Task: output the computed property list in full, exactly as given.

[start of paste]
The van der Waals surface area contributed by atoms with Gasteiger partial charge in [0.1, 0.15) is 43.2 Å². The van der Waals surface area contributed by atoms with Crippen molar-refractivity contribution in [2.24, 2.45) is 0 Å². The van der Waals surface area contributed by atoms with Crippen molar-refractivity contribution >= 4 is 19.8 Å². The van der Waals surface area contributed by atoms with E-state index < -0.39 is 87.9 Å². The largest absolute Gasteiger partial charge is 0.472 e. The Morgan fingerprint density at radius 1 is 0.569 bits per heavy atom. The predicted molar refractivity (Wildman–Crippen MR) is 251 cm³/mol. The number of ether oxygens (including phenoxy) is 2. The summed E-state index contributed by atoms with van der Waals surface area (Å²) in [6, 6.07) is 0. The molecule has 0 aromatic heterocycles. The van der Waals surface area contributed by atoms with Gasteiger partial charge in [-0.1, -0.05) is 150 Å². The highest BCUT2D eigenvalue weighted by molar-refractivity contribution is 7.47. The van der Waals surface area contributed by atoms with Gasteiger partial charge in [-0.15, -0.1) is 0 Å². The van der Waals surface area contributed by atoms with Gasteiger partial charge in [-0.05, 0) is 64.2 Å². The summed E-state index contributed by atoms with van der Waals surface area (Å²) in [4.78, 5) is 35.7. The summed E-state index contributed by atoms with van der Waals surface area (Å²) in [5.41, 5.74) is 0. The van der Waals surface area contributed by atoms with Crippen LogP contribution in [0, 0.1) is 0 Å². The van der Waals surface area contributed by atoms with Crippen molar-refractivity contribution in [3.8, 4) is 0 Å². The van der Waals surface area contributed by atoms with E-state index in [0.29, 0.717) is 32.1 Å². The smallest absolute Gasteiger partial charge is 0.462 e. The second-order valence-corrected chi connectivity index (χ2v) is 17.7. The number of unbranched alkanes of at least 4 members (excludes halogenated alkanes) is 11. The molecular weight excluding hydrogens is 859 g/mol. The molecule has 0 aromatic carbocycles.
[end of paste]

The van der Waals surface area contributed by atoms with Gasteiger partial charge in [0.1, 0.15) is 43.2 Å². The van der Waals surface area contributed by atoms with Crippen molar-refractivity contribution in [2.24, 2.45) is 0 Å². The van der Waals surface area contributed by atoms with Crippen molar-refractivity contribution >= 4 is 19.8 Å². The van der Waals surface area contributed by atoms with E-state index < -0.39 is 87.9 Å². The largest absolute Gasteiger partial charge is 0.472 e. The Morgan fingerprint density at radius 1 is 0.569 bits per heavy atom. The predicted molar refractivity (Wildman–Crippen MR) is 251 cm³/mol. The number of ether oxygens (including phenoxy) is 2. The summed E-state index contributed by atoms with van der Waals surface area (Å²) in [6, 6.07) is 0. The molecule has 0 aromatic heterocycles. The van der Waals surface area contributed by atoms with Gasteiger partial charge in [-0.1, -0.05) is 150 Å². The highest BCUT2D eigenvalue weighted by molar-refractivity contribution is 7.47. The van der Waals surface area contributed by atoms with Gasteiger partial charge in [-0.15, -0.1) is 0 Å². The van der Waals surface area contributed by atoms with Gasteiger partial charge in [-0.05, 0) is 64.2 Å². The summed E-state index contributed by atoms with van der Waals surface area (Å²) in [4.78, 5) is 35.7. The summed E-state index contributed by atoms with van der Waals surface area (Å²) in [5.41, 5.74) is 0. The van der Waals surface area contributed by atoms with Crippen LogP contribution in [0, 0.1) is 0 Å². The van der Waals surface area contributed by atoms with Crippen molar-refractivity contribution in [3.8, 4) is 0 Å². The van der Waals surface area contributed by atoms with E-state index in [0.29, 0.717) is 32.1 Å². The smallest absolute Gasteiger partial charge is 0.462 e. The second-order valence-corrected chi connectivity index (χ2v) is 17.7. The number of unbranched alkanes of at least 4 members (excludes halogenated alkanes) is 11. The molecular weight excluding hydrogens is 859 g/mol. The molecule has 0 aromatic carbocycles.